The Hudlins' incisive sensibility grew out of their upbringing in East St. Louis, Ill., which Reginald calls "the blackest city in America." (A middle brother, Christopher, is in the insurance business.) Warrington Hudlin's attitudes were particularly shaped by his parents, both of them schoolteachers, and by his experimental high school, where instructors included three leading African-American literary figures of the day -- Eugene Redmond, Shelby Steele and Henry Dumas. Both Hudlin brothers attended the dancer Katharine Dunham's performing-arts training center.

With a scholarship to Yale, Warrington initially intended to study law or medicine. But seeing "Shaft" in 1971 persuaded him to switch to film. "I couldn't believe a black man could make a movie," he said.

In 1974, he made his first documentary, "Black at Yale," and followed it with "Street Corner Stories," a look at the black men who hung out on stoops, spinning yarns, in New Haven.

The films made the blues integral to the cinematic rhythm; later, Reginald would use the hip-hop of the rappers Kid 'n' Play to energize "House Party."

Moving to New York to pursue filmmaking, Warrington ran into what he calls a wall of "institutional disenfranchisement." To try to redress the situation, he established and serves as president of the Black Film Maker Foundation, a 3,000-member national organization that sponsors screenings, creative workshops and performers' showcases.

In 1982, the organization arranged a showing of Spike Lee's student film "Sarah" at a black dance club in Manhattan. Four years later, when Hollywood executives stampeded to discover "the next Spike Lee," the original one, said Warrington, sent them to the Hudlins.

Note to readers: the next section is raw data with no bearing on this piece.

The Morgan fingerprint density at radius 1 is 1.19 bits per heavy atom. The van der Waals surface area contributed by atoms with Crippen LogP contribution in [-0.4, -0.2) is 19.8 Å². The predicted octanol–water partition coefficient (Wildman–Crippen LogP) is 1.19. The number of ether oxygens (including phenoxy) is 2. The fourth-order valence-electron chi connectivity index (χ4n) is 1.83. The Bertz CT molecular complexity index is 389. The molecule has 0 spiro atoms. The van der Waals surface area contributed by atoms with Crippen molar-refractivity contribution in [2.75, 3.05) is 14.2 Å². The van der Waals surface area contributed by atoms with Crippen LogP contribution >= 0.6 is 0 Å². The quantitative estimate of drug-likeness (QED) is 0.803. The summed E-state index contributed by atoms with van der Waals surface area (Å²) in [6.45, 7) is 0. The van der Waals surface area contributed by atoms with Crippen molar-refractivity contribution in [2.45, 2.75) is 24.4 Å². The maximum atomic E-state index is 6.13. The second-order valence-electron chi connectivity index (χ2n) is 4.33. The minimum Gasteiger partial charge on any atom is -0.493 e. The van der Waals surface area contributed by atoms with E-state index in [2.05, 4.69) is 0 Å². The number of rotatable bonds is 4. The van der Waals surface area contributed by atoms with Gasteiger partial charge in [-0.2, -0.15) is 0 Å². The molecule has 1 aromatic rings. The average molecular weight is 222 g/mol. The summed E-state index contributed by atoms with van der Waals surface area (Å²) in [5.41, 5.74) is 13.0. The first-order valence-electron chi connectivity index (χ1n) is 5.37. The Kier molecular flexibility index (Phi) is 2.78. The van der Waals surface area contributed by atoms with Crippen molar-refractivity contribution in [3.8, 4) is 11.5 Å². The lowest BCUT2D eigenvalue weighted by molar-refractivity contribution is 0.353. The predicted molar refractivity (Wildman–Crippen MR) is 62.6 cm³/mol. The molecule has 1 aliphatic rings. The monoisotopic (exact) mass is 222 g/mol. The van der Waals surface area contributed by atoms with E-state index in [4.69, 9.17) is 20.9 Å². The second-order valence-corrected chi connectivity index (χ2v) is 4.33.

By that time, Reginald had graduated from Harvard and become his brother's partner in a company that produced music videos for artists like the Uptown Crew, Heavy D and the Boyz, and the Nu Romance Crew. But Reginald's interest in making movies had been sparked much earlier.

"I wasn't even in high school yet, and I kept telling Warrington my film ideas," he recalled. "Then one Christmas, he gave me a book with blank pages and said, 'Here, write your stories down in this.' "

Reginald's second student film, after the short version of "House Party," was "The Kold Waves," about a white drummer trying to join an all-black band. Unlike his brother, Reginald came of age in a time of unprecedented opportunity for blacks, and his ambitions were as eclectic as his influences.

He and Warrington haunted art houses, studying the classics of Japanese cinema and the films of Francois Truffaut, Federico Fellini and, a particular favorite, Preston Sturges. "I really wanted to do it all, and I couldn't see any reason why not," Reginald said. "My palette is very broad."

Whether the Hudlins or any other black filmmaker will be given the opportunity and the budget to realize such objectives is the question in black directors' minds as they push with growing confidence against the white hegemony in the front offices.

"That's one advantage to Ivy League education," said Warrington Hudlin. "You know how to play their game." The point was driven home one afternoon when a studio executive offered the brothers a deal at the end of a meeting. "I thanked him and said that our lawyer would be in touch to negotiate," Warrington recalled.

"He said, 'Whoa, whoa, whoa. No negotiations. It's take it or leave it.' So I told him, 'Well, I guess we'll leave it.' He couldn't believe we weren't groveling with gratitude. 'Do you know what we're offering you?' he said. 'This is a great deal.' What he didn't add was 'for you.' "

The brothers are eager to deal with more complex black issues, noting that American blacks are not a "monolithic" community. Their next project, now in development, is "P. Funk," a science-fiction fantasy inspired by George Clinton and his Parliament-Funkadelic concept albums of the '70s.

Dealing with more than two millennia of African history, the film should provide young blacks with a historical perspective they rarely get in film or television, said Warrington Hudlin.

As for Reginald Hudlin, he says he isn't interested in providing only "positive images." "As much as I'm interested in being positive," he said, "I'm more interested in being authentic -- and funny. People don't go to the movies to be preached at. They go to be entertained. If you're funny enough and real enough, you can reach out to anybody."